Pollyanna Principle

14,000 Things to be Happy About

The Pollyanna principle (also called ‘Pollyannaism’ or ‘positivity bias’) is the tendency for people to remember pleasant items more accurately than unpleasant ones. At the subconscious level, the mind typically focuses on the optimistic. At the conscious level, it tends towards the negative.

This subconscious bias towards the positive is often described as the Pollyanna principle and is similar to the ‘Forer’ or ‘Barnum’ effect, a tendency for individuals to give high accuracy ratings to descriptions of their personality that supposedly are tailored specifically to them, that are in fact vague and general enough to apply to a wide range of people (an impulse that fortune tellers and personality tests take advantage of).

The name derives from the 1913 novel ‘Pollyanna’ by Eleanor H. Porter describing a girl who plays the ‘glad game’—trying to find something to be glad about in every situation. The novel has been adapted to film several times, most famously in 1920 and 1960.

An early use of the name ‘Pollyanna’ in psychological literature was in 1969 by Boucher and Osgood who described a Pollyanna hypothesis as a universal human tendency to use evaluatively positive words more frequently and diversely than evaluatively negative words in communicating. Empirical evidence for this tendency has been provided by computational analyses of large corpora of text. The Pollyanna principle has been observed on online social networks as well. For example, Twitter users preferentially share more, and are emotionally affected more frequently by, positive information.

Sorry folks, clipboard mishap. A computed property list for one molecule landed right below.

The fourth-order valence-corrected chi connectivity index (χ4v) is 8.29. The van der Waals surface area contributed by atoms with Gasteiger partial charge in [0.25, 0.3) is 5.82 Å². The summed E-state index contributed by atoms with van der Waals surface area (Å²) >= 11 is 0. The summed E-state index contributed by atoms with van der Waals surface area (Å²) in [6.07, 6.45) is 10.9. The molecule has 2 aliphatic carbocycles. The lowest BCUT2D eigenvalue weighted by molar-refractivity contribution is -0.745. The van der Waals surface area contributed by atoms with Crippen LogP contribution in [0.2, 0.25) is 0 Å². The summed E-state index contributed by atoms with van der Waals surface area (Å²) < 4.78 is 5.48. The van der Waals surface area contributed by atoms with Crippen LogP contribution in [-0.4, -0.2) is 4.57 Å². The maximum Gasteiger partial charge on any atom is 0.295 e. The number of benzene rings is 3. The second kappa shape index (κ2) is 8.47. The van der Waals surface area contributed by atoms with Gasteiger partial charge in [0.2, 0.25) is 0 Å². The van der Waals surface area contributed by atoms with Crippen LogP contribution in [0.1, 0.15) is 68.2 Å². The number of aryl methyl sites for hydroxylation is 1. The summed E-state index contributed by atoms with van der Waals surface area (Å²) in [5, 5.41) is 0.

The Pollyanna principle was described by psychologists Margaret Matlin and David Stang in 1978 using the archetype of Pollyanna more specifically as a principle which portrays the positive bias people have when thinking of the past. According to the Pollyanna Principle, the brain processes information that is pleasing and agreeable in a more precise and exact manner as compared to unpleasant information.

Matlin and Stang found that people expose themselves to positive stimuli and avoid negative stimuli, they take longer to recognize what is unpleasant or threatening than what is pleasant and safe, and they report that they encounter positive stimuli more frequently than they actually do. Matlin and Stang also determined that selective recall was a more likely occurrence when recall was delayed: the longer the delay, the more selective recall that occurred. However, the Pollyanna principle does not always apply to individuals suffering from depression or anxiety, who tend to either have more depressive realism or a negative bias.

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